Hopefully, my last post – Wild Mussels vs. ‘Farmed’ Mussels – managed, in its funny little way, to persuade you that gathering wild Mussels is still a great idea, despite there being no real benefits for either the cook or the environment (though there certainly isn’t anything harmful either). As I state on my About this Blog page, foraging isn’t about convenience – it’s about discovery. And if you’ve discovered the fun of foraging for some of the free fruits-de-mer available to us all, perhaps you’d now like to discover the simple skills of how to render them as grit-free as possible in preparation for the pot.
Mussels attach themselves to rocks via thick black beard-like fibres called byssal threads. These are not very tasty at all and will need to be removed. To do so, simply pinch them between your thumb and a small knife and rip them away (being very careful not to cut yourself)(see picture, right). Mussels are also usually spotted with a few barnacles. Use the back of the knife to scrape them off.
Purging: Mussels, Winkles, Dog Whelks, Clams and Cockles
Take a look at the picture at the top of this blog post. As you can see, even when Mussels are growing on rocks, they will still be exposed to quite a lot of sand. So-called ground-seas swirl up the grains from the sea bed, and, as the currents calm, the sand then re-settles in amongst the Mussels. Even worse, Clams and Cockles spend their whole lives beneath the sand, constantly filtering all the grit and grains of the seashore through their flesh. And so, before you attempt to cook any of these bivalves, they will need to be purged for a few hours in clean water to remove as much of this grit as possible.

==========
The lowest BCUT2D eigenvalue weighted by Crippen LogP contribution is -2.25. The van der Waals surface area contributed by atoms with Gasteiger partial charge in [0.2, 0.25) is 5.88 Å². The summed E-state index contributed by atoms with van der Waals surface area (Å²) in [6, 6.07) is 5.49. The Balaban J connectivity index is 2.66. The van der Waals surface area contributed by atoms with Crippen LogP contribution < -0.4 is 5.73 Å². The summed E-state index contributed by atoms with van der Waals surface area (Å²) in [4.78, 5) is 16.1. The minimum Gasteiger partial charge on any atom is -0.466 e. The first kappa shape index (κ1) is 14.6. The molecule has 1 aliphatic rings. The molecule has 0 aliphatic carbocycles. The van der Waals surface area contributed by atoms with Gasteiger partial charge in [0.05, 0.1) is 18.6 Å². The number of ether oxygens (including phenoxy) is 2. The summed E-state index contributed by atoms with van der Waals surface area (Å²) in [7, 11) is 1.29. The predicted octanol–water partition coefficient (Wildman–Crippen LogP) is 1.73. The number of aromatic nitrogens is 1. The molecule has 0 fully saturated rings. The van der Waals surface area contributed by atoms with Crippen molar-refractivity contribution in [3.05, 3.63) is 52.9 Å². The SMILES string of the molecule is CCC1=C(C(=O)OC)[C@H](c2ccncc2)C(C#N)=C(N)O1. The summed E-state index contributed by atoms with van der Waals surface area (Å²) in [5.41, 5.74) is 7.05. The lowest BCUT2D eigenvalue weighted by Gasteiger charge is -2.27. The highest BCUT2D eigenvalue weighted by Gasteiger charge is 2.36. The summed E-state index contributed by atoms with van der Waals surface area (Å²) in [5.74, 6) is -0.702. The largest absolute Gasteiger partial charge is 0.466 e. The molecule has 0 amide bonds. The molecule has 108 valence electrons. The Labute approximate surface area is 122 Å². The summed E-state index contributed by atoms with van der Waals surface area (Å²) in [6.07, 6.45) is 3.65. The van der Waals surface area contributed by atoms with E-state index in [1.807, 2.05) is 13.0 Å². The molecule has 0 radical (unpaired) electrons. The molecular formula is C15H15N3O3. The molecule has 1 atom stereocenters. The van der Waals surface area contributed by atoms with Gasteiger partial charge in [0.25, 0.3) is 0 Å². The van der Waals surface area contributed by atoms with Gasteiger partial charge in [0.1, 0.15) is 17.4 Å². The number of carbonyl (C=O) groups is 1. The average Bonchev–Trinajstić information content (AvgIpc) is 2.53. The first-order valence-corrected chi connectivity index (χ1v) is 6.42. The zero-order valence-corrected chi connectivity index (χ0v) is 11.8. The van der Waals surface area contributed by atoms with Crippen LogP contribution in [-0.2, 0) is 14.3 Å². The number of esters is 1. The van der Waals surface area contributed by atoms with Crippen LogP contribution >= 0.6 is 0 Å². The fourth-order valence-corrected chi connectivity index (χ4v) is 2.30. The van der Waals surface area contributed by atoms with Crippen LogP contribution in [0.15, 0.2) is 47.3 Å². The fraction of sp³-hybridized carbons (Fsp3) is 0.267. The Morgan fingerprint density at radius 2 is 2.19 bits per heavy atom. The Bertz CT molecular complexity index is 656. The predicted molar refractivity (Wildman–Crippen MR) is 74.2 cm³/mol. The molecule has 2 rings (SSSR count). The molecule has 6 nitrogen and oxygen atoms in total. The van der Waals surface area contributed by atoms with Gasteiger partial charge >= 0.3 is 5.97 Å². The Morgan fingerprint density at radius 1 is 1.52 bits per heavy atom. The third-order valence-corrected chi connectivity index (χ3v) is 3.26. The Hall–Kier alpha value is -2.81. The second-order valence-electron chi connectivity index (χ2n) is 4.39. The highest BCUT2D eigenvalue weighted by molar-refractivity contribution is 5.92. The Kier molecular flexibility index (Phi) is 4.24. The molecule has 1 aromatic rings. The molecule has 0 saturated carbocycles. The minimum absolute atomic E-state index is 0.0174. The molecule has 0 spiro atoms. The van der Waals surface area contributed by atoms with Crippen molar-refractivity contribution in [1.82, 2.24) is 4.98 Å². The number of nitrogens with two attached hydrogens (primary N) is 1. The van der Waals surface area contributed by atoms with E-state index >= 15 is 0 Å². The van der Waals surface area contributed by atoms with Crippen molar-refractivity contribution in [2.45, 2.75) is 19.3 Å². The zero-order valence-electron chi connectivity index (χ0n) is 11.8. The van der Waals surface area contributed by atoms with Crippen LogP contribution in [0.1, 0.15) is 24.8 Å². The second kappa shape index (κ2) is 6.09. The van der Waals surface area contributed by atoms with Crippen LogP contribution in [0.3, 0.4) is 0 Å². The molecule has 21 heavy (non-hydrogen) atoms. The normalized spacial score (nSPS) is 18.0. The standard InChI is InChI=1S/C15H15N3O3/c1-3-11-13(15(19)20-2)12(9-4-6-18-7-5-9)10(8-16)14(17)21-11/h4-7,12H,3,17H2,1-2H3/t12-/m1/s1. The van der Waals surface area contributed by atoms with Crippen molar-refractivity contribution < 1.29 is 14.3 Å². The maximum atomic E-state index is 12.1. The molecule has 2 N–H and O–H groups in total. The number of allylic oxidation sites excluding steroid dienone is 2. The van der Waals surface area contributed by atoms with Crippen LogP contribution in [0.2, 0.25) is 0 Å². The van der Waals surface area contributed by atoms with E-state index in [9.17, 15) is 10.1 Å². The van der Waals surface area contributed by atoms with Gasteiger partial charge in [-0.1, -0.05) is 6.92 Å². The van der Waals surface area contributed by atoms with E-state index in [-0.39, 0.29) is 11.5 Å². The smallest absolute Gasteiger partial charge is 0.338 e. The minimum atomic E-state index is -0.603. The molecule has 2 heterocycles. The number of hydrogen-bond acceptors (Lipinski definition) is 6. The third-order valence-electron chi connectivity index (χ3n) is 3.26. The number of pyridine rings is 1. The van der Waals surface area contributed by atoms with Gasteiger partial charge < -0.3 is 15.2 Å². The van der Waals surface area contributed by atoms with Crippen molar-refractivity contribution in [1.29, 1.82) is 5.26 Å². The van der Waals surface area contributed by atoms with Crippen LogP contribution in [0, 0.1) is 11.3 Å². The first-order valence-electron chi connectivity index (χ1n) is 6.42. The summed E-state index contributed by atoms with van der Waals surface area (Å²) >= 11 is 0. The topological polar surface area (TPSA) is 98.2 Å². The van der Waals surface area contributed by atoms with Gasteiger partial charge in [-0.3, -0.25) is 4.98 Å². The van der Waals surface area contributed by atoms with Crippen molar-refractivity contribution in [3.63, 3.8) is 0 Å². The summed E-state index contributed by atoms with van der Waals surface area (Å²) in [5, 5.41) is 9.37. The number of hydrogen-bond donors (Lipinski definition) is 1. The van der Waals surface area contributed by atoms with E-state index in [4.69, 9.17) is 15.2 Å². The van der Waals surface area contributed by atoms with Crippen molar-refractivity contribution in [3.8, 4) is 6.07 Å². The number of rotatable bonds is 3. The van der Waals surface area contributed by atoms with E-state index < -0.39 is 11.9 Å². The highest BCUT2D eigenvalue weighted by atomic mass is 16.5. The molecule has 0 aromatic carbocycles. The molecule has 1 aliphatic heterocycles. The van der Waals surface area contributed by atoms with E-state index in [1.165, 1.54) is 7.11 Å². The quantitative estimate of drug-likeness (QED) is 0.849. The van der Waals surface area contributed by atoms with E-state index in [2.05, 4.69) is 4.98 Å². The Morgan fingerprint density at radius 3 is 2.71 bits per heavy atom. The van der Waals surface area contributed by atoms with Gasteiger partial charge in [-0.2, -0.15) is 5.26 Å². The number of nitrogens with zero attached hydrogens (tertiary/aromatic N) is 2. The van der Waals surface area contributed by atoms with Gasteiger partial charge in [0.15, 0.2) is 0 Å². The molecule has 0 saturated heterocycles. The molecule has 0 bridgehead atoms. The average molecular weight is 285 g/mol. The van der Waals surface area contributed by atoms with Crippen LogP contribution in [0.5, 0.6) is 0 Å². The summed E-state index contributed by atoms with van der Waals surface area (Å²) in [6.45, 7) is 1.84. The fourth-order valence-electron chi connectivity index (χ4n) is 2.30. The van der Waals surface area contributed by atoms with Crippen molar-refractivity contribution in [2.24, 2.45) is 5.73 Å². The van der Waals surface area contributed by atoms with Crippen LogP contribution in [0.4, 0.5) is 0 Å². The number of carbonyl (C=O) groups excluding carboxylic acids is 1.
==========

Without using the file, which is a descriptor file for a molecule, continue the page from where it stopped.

The process is very simple. Place your bivalves in a container of either clean seawater, or tap water with 35g of salt dissolved in every litre. Throw in a scant handful of porridge oats, and leave for 2-12 hours, depending on how gritty you suspect your quarry to be (this, I’m afraid, will be knowledge you discover yourself through experience). When purged, rinse off the oats under the tap.
For Winkles and Dog Whelks, the process is exactly the same, but you need not add the porridge oats, and a 2 hour soaking is ample.
No secret to this, just scrub each mollusc with a nail-brush to remove as much grit from the shells as possible.
Your bivalves are now ready to cook! Try my Thai-style Mussels with Noodles.
P.S. Check out this pearl that I found in one of my Mussels! I must admit, I didn’t realise until I nearly cracked my tooth on this thing that pearls could be formed in anything else but Oysters. But a quick search on the Internet taught me that a few other bivalves are also capable of forming pearls (it also taught me that it probably isn’t worth much). All the same, another great foraging discovery! Check out Gioiellando‘s blog to find out how pearls are formed.